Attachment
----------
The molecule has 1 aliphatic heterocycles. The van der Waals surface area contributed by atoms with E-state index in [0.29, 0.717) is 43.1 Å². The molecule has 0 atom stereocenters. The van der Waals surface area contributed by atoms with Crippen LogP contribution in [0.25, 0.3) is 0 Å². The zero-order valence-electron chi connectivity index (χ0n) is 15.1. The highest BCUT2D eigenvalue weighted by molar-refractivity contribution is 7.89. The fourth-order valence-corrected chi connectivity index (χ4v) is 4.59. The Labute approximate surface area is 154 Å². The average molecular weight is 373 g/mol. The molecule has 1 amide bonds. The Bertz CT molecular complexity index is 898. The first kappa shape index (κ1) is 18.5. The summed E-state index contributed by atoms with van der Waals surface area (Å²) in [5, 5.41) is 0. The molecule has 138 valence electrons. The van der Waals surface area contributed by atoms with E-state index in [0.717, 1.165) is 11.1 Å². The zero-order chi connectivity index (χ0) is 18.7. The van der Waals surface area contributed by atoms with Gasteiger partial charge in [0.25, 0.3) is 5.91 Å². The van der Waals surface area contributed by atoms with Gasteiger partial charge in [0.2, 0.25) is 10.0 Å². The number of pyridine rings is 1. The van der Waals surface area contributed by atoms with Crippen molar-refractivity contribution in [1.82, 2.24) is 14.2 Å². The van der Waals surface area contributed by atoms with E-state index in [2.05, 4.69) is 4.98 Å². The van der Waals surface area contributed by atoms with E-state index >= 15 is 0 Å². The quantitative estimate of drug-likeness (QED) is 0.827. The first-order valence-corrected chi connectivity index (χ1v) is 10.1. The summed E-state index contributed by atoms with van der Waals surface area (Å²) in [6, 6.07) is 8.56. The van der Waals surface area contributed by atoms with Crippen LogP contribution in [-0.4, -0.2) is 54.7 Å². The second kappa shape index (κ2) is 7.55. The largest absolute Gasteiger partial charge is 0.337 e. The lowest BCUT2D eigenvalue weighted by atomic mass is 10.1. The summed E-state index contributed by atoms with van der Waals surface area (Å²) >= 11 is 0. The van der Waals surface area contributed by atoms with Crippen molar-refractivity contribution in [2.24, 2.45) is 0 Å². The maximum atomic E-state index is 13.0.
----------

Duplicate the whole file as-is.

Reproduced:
The molecule has 1 aliphatic heterocycles. The van der Waals surface area contributed by atoms with E-state index in [0.29, 0.717) is 43.1 Å². The molecule has 0 atom stereocenters. The van der Waals surface area contributed by atoms with Crippen LogP contribution in [0.25, 0.3) is 0 Å². The zero-order valence-electron chi connectivity index (χ0n) is 15.1. The highest BCUT2D eigenvalue weighted by molar-refractivity contribution is 7.89. The fourth-order valence-corrected chi connectivity index (χ4v) is 4.59. The Labute approximate surface area is 154 Å². The average molecular weight is 373 g/mol. The molecule has 1 amide bonds. The Bertz CT molecular complexity index is 898. The first kappa shape index (κ1) is 18.5. The summed E-state index contributed by atoms with van der Waals surface area (Å²) in [5, 5.41) is 0. The molecule has 138 valence electrons. The van der Waals surface area contributed by atoms with E-state index in [0.717, 1.165) is 11.1 Å². The zero-order chi connectivity index (χ0) is 18.7. The van der Waals surface area contributed by atoms with Gasteiger partial charge in [0.25, 0.3) is 5.91 Å². The van der Waals surface area contributed by atoms with Gasteiger partial charge in [0.2, 0.25) is 10.0 Å². The number of pyridine rings is 1. The van der Waals surface area contributed by atoms with Crippen molar-refractivity contribution in [1.82, 2.24) is 14.2 Å². The van der Waals surface area contributed by atoms with E-state index in [2.05, 4.69) is 4.98 Å². The van der Waals surface area contributed by atoms with E-state index >= 15 is 0 Å². The quantitative estimate of drug-likeness (QED) is 0.827. The first-order valence-corrected chi connectivity index (χ1v) is 10.1. The summed E-state index contributed by atoms with van der Waals surface area (Å²) in [6, 6.07) is 8.56. The van der Waals surface area contributed by atoms with Crippen LogP contribution in [-0.4, -0.2) is 54.7 Å². The second kappa shape index (κ2) is 7.55. The largest absolute Gasteiger partial charge is 0.337 e. The lowest BCUT2D eigenvalue weighted by atomic mass is 10.1. The summed E-state index contributed by atoms with van der Waals surface area (Å²) >= 11 is 0. The van der Waals surface area contributed by atoms with Crippen molar-refractivity contribution in [2.24, 2.45) is 0 Å². The maximum atomic E-state index is 13.0.